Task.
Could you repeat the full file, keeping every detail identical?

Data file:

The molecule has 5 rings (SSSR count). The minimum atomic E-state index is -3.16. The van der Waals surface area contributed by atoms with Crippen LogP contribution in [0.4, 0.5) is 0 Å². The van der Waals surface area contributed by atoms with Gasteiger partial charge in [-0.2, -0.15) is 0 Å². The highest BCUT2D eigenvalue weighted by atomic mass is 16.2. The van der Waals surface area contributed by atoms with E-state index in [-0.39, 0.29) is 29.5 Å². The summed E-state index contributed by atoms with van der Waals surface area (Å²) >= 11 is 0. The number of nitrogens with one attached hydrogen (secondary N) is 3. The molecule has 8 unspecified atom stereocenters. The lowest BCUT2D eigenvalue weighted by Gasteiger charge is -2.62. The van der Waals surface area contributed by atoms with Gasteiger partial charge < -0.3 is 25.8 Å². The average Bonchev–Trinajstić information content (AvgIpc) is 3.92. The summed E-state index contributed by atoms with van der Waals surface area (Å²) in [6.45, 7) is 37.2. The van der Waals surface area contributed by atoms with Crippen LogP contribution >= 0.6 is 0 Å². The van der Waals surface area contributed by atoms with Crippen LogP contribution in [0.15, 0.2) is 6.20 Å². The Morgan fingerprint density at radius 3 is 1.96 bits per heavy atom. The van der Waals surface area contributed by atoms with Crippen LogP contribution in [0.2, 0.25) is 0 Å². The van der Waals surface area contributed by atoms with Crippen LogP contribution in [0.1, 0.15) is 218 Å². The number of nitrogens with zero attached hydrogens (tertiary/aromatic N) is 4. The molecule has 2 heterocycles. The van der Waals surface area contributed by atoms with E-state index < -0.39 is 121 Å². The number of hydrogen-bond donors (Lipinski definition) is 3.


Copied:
The molecule has 5 rings (SSSR count). The minimum atomic E-state index is -3.16. The van der Waals surface area contributed by atoms with Crippen LogP contribution in [0.4, 0.5) is 0 Å². The van der Waals surface area contributed by atoms with Gasteiger partial charge in [-0.2, -0.15) is 0 Å². The highest BCUT2D eigenvalue weighted by atomic mass is 16.2. The van der Waals surface area contributed by atoms with E-state index in [-0.39, 0.29) is 29.5 Å². The summed E-state index contributed by atoms with van der Waals surface area (Å²) >= 11 is 0. The number of nitrogens with one attached hydrogen (secondary N) is 3. The molecule has 8 unspecified atom stereocenters. The lowest BCUT2D eigenvalue weighted by Gasteiger charge is -2.62. The van der Waals surface area contributed by atoms with Gasteiger partial charge < -0.3 is 25.8 Å². The average Bonchev–Trinajstić information content (AvgIpc) is 3.92. The summed E-state index contributed by atoms with van der Waals surface area (Å²) in [6.45, 7) is 37.2. The van der Waals surface area contributed by atoms with Crippen LogP contribution >= 0.6 is 0 Å². The van der Waals surface area contributed by atoms with Crippen LogP contribution in [0.15, 0.2) is 6.20 Å². The Morgan fingerprint density at radius 3 is 1.96 bits per heavy atom. The van der Waals surface area contributed by atoms with Crippen LogP contribution in [0.2, 0.25) is 0 Å². The van der Waals surface area contributed by atoms with Crippen LogP contribution in [0.1, 0.15) is 218 Å². The number of nitrogens with zero attached hydrogens (tertiary/aromatic N) is 4. The molecule has 2 heterocycles. The van der Waals surface area contributed by atoms with E-state index < -0.39 is 121 Å². The number of hydrogen-bond donors (Lipinski definition) is 3.